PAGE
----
Faith Beyond Politics

Maybe I’m not a horrible Christian after all.

According to the Barna Group, born-again Christians are less likely to vote for Republican candidates. The group says that if the election were held today, more Christians would vote for the Democratic Party Presidential nominee, even if it was Hillary Clinton!!! (Read study here and thanks to my pal, Gavin, for bring this interesting article to my attention. Go read his blog. It’s good stuff.)

The article states that born-again Christians constitute close to half the votes cast in the U.S. Here’s a quote from the survery, “the new Barna study shows that if the election were to be held today, 40% of all born again adults who are likely to vote in November would choose the Democratic candidate and just 29% would choose the Republican candidate. The remaining 28% are currently not sure whom they would choose, preferring to make their selection on the basis of the candidate than strictly on the basis of his or her party affiliation.”

Looks I’m part of the 28% that is undecided, not part of the majority who would choose a Democratic candidate, and only one percentage point from die-hard Republican voters. Isn’t that interesting?

I’ve been getting some rather heated comments/notes lately because I said I would probably throw my support behind Obama or McCain, and not Huckabee. People have been questioning my faith in God, my values, and whether or not I am truly a Christ-Follower. It’s cool, because as my friend would say, my name is written on His Hands and in His book of life.

But I do find it interesting that 28% are undecided like me, and 40% are in favor of a Democratic candidate. That means that 68% of us are in the same boat on our ways to the Inquisition of Faith. How could a Christian be a registered Democrat, vote for a Democrat, or consider voting for a Democrat? It’s so…ungodly!

Amazingly, I am more concerned about the faith of those who think being a Christian equals being a conservative Republican, than I am about the voters who are still exploring their candidate options.

Could it be that the body of Christ is made of of more than conservative Republicans? Perhaps so.

By the way, I am not knocking conservative Republicans who are Christians. I think you guys are great and you rock! I love that you have faith and are bringing your beliefs to the polls. It is important that you show up and vote. I am glad that many of you are taken with Huckabee, who seems like a good guy.

My point is this–I am a moderate who also brings her faith to her polls. I also pray and consider my options carefully, and just because I reach a different conclusion as you does not mean I am any less “saved” than you. Just like no one church has the corner on the faith market, nor does any political party. God works outside our constructs because He is God.

And I really think He wants McCain to be President.

(Just kidding! I was having a “Pat Robertson” moment, plus I thought it would be a killer closing.)

0 thoughts on “Faith Beyond Politics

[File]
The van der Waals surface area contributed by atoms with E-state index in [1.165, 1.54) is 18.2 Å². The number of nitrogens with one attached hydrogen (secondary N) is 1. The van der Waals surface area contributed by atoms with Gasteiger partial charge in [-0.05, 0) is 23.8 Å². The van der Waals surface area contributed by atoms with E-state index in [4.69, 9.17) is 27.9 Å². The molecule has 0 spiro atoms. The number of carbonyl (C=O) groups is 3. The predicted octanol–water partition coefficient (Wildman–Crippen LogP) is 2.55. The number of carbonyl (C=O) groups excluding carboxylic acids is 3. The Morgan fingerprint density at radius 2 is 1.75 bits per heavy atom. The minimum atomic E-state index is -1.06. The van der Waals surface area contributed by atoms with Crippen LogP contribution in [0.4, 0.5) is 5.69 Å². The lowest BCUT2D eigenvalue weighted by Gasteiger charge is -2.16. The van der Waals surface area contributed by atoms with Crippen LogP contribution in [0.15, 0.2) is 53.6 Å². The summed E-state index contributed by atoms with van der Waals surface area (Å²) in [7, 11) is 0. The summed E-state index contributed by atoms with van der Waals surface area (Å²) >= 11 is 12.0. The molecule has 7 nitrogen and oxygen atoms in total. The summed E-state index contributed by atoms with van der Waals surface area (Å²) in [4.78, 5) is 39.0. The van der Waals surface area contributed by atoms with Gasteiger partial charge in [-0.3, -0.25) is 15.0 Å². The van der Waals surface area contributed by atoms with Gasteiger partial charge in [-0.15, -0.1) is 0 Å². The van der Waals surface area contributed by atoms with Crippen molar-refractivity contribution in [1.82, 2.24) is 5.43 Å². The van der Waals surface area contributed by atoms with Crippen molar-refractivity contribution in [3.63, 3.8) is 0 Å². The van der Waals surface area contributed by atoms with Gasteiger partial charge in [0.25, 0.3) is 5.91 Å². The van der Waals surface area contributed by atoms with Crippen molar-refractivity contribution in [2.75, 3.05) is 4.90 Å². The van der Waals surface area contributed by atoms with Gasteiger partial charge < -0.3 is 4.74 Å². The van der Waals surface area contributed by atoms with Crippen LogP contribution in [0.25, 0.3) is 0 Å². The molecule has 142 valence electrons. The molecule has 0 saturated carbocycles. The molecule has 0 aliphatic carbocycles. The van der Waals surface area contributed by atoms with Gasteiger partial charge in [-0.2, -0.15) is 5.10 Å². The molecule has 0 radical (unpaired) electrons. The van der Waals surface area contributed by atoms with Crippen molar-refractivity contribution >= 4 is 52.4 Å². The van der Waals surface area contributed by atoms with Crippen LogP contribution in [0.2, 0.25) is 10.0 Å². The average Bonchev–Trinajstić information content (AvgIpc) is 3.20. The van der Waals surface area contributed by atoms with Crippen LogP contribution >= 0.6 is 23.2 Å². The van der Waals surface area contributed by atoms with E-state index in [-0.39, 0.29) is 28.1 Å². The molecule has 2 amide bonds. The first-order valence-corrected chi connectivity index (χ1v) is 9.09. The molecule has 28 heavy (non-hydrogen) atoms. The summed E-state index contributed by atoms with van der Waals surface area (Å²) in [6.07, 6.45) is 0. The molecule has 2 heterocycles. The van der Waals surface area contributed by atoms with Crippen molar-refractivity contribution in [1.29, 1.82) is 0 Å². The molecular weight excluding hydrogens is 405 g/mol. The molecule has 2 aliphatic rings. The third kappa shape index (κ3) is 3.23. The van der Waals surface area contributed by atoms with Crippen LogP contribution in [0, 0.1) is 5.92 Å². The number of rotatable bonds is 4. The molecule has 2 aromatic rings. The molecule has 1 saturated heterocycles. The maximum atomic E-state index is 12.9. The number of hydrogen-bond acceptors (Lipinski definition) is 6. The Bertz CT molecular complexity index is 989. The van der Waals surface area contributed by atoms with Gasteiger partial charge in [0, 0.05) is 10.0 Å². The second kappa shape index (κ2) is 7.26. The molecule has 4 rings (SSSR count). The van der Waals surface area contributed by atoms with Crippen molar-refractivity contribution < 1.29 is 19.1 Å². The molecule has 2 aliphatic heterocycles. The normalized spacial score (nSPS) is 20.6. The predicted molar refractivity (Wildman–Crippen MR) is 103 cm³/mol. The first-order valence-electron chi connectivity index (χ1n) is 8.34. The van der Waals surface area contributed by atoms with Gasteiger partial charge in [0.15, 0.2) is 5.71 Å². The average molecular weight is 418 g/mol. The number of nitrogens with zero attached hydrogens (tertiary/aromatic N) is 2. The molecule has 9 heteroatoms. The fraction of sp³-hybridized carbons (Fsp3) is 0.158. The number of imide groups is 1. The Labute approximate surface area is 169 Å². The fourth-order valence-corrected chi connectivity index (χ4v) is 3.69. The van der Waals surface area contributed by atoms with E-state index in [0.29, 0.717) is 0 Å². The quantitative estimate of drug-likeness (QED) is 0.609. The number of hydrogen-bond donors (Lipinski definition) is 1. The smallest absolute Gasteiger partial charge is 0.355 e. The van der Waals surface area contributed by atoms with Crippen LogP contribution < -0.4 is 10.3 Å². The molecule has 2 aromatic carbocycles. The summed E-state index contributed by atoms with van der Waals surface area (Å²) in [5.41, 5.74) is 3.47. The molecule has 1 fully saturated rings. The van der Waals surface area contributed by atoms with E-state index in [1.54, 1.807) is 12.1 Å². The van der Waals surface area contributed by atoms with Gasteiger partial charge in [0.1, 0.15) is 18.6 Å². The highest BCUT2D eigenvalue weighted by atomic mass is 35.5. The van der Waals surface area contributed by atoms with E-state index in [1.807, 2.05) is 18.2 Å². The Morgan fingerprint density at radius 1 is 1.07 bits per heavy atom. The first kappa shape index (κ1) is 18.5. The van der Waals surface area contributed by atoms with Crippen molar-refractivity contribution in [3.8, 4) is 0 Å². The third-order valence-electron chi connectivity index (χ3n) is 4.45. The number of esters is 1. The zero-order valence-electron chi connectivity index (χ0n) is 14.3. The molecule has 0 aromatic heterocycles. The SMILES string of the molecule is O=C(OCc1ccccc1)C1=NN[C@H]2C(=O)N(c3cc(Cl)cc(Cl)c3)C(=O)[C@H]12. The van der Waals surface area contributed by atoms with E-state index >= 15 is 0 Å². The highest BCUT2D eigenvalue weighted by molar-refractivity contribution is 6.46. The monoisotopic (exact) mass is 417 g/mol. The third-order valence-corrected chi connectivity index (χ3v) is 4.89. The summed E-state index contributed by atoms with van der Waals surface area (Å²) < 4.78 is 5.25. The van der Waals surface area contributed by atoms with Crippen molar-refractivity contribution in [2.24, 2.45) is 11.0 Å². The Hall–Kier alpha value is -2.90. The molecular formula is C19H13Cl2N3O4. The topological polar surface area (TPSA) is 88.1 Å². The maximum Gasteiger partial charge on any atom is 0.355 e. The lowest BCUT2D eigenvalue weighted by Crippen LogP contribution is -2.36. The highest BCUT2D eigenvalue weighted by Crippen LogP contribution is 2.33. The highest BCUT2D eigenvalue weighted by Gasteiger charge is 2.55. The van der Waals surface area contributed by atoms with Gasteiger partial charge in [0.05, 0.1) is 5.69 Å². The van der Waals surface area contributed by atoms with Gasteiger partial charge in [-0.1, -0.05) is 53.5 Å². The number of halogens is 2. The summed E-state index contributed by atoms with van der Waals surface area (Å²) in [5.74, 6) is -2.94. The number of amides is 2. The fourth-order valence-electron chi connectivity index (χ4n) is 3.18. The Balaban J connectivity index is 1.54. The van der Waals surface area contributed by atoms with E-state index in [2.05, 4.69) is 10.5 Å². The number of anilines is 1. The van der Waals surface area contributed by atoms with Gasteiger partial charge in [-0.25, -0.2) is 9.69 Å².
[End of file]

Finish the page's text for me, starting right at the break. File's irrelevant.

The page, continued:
1. Wow! I really agree with everything you said. A few years ago when I was still forming my political ideas, I felt as though one could not be a Christian and a Democrat. After years of thinking, talking to people, and watching the news, I realized that many Christians, in fact, are not Republicans. I indentify with many of the Democratic principles because of my Christianity, and I should not feel guilty or pressured to vote another way because a group of Conservative Christians believes that I am less faithful for not voting for a former pastor. I believe it is time to end the idea that “good” Christians must vote for the “most religious” candidates. Voting is a decision that should be kept between ourselves and God. He will help us choose who will lead our country in the best direction. I believe the outspoken evangelicals actually turn people away from God’s love by pushing their personal values on others. I believe they have good intentions in their hearts, but they need to realize that individuals are, well, extremely individual. Every person, and every Christian for that matter, reacts to different people and candidates in different ways. I am so thankful for your post!

  2. Wow! I really agree with everything you said. A few years ago when I was still forming my political ideas, I felt as though one could not be a Christian and a Democrat. After years of thinking, talking to people, and watching the news, I realized that many Christians, in fact, are not Republicans. I indentify with many of the Democratic principles because of my Christianity, and I should not feel guilty or pressured to vote another way because a group of Conservative Christians believes that I am less faithful for not voting for a former pastor. I believe it is time to end the idea that “good” Christians must vote for the “most religious” candidates. Voting is a decision that should be kept between ourselves and God. He will help us choose who will lead our country in the best direction. I believe the outspoken evangelicals actually turn people away from God’s love by pushing their personal values on others. I believe they have good intentions in their hearts, but they need to realize that individuals are, well, extremely individual. Every person, and every Christian for that matter, reacts to different people and candidates in different ways. I am so thankful for your post!

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